“These kids and their teacher followed through,” Purdy said. “When I talk about Abbie Gardner I try to emphasize perseverance. Abbie had that and triumphed over her difficulties and that’s what I think these kids did with their teacher’s help. They raised the money. They found out the names of the people buried there and persevered through a lot of stumbling blocks and had to jump through a lot of hoops. To get that accomplished is an amazing feat.”

Purdy has had numerous visitors remark to him this summer that they had no idea that there was a mass burial site at that location and appreciated the new marker in place.

And plans are in the works to move the marker for the proposed site of the Luce cabin to a new location.

“We’ve established a great amount of evidence that suggests the location of the Harvey Luce cabin was closer to where the miniature golf course is not far from the south side of the Roof Garden,” Purdy said.

All these updates to the accuracy of local history thanks to the perseverance of a group of middle school students.

“I think the rest of my life I’ll remember that scene with those students gathered and saying right away that it wasn’t right,” Purdy said. “It was inspirational and something they’ll carry for the rest of their lives. Not just in terms of history but also in their case a realization that they can do great things if they set their minds to it and do the hard work.”

AT THE STATE LEVEL

Michael Plummer started in his role as historical sites manager with the State Historical Society of Iowa in April of 2019 and shortly thereafter an inquiry came through the roadside historical marker program that falls under his purview.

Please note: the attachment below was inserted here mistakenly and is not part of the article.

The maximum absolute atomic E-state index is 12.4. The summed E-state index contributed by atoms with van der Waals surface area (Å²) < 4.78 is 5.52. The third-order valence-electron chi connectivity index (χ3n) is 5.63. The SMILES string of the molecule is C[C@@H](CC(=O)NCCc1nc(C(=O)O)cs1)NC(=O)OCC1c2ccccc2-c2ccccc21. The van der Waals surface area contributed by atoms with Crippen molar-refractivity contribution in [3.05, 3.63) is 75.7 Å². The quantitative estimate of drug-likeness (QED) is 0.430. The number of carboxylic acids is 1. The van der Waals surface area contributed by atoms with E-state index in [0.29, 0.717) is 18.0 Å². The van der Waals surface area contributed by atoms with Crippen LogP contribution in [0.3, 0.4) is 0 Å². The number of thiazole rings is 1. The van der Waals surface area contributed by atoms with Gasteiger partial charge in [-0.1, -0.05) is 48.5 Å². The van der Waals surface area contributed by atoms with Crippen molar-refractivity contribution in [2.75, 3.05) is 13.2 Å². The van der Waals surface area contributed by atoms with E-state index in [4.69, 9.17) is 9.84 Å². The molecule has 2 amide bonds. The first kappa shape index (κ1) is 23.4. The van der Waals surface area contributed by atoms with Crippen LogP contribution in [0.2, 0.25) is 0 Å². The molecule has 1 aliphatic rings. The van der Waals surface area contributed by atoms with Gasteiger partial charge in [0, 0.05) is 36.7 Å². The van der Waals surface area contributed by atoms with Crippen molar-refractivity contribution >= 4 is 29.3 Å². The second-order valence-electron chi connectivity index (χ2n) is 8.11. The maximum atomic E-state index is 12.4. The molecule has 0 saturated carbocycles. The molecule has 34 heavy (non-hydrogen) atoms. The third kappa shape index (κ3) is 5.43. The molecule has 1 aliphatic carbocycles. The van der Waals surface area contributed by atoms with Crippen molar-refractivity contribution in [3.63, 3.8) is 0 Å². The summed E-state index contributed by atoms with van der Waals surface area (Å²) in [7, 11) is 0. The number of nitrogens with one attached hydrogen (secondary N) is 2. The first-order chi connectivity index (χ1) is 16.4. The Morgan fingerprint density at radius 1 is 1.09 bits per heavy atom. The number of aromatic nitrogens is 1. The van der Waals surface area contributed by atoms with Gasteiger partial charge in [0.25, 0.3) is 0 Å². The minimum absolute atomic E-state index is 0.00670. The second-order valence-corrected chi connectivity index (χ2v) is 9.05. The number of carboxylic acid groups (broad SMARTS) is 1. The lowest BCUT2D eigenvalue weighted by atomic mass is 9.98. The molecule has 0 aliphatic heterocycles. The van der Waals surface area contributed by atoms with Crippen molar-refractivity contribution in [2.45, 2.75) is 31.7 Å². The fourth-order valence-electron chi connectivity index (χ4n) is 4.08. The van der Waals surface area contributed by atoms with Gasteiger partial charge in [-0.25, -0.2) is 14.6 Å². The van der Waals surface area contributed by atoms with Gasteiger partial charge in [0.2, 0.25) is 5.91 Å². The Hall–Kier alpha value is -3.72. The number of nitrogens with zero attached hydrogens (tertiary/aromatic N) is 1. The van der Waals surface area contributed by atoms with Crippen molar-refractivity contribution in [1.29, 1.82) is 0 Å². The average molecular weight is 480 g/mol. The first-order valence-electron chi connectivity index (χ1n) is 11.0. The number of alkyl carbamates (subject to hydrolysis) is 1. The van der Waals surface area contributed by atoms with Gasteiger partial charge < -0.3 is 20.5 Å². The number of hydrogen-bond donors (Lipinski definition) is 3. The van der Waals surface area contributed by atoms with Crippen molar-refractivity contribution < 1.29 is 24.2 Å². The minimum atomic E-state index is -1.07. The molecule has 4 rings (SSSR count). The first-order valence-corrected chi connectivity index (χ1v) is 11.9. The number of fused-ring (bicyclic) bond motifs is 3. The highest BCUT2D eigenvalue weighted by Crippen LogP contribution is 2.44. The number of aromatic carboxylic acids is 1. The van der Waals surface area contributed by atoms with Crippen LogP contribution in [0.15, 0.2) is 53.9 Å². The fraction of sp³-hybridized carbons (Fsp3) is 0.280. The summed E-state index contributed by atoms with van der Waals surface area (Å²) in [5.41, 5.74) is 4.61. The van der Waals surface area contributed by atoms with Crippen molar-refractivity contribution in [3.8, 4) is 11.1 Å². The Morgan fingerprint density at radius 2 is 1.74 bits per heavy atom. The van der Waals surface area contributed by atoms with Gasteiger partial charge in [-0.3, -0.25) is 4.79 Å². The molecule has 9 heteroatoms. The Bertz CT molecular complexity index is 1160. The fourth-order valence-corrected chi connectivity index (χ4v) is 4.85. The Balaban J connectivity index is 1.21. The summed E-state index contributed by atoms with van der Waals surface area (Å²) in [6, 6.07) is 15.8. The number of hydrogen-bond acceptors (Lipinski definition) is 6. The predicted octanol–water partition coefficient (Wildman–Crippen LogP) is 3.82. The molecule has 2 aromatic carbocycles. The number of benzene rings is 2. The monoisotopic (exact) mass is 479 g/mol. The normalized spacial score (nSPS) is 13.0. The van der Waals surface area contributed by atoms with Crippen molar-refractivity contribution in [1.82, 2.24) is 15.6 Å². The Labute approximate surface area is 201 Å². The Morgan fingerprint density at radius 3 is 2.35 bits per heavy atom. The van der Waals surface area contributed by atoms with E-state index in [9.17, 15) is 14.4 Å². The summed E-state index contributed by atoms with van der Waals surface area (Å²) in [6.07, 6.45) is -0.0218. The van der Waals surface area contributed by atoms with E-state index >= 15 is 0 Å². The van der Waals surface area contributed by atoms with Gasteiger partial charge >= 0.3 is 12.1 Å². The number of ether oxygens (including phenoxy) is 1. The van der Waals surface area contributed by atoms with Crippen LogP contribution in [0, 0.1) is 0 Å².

“They wanted to see if a roadside marker could be added to the Abbie Gardner Sharp site, but adding something to one of the historic sites isn’t within the scope of that program,” Plummer said. “So I got in touch with the applicant, who turned out to be the teacher, Shayla Hunefeld, who explained to me what was going on and I was really captivated by not only this missing piece of history that should have been at the site but was not, and taken by the ownership and interest shown by these students.”

Plummer noted that the historical society is always seeking ways to connect Iowans and visitors to the state with the real history embodied in the sites.

In this instance the students had already made a strong connection and wanted to do more.

“Here was this group of students already pointing in the direction we try to point other people,” Plummer said. “And young students too, not high school or college, but fifth-graders. That really spoke to me. I felt it was important to encourage them in whatever small way I could and let them know their voices were heard.”

While the students did the legwork, brainstormed ideas for the marker, researched the names that would be inscribed and raised funds, Plummer’s role was to help them navigate the rules and protocols of the historical society and make the process as easy as possible.

“Shayla really helped me understand the importance of the education and character building components to this — that even if we could do it, it was more important for the students to see this project to its conclusion. I think very highly of her and her abilities as an educator and motivator of young people. I’m so glad she reached out. She and her students couldn’t have done a better job or been better partners,” Plummer said. “I can take no credit for what’s at the site today. It was entirely her and her class. They really did all the work and I think at the end of the day it’s certainly a great benefit to the site and adds texture to the history. And hopefully at a higher level it was a way to demonstrate to the students that if something is important to them, they do have a voice and through their hard work and skills they can build a coalition and make a positive change in the world.”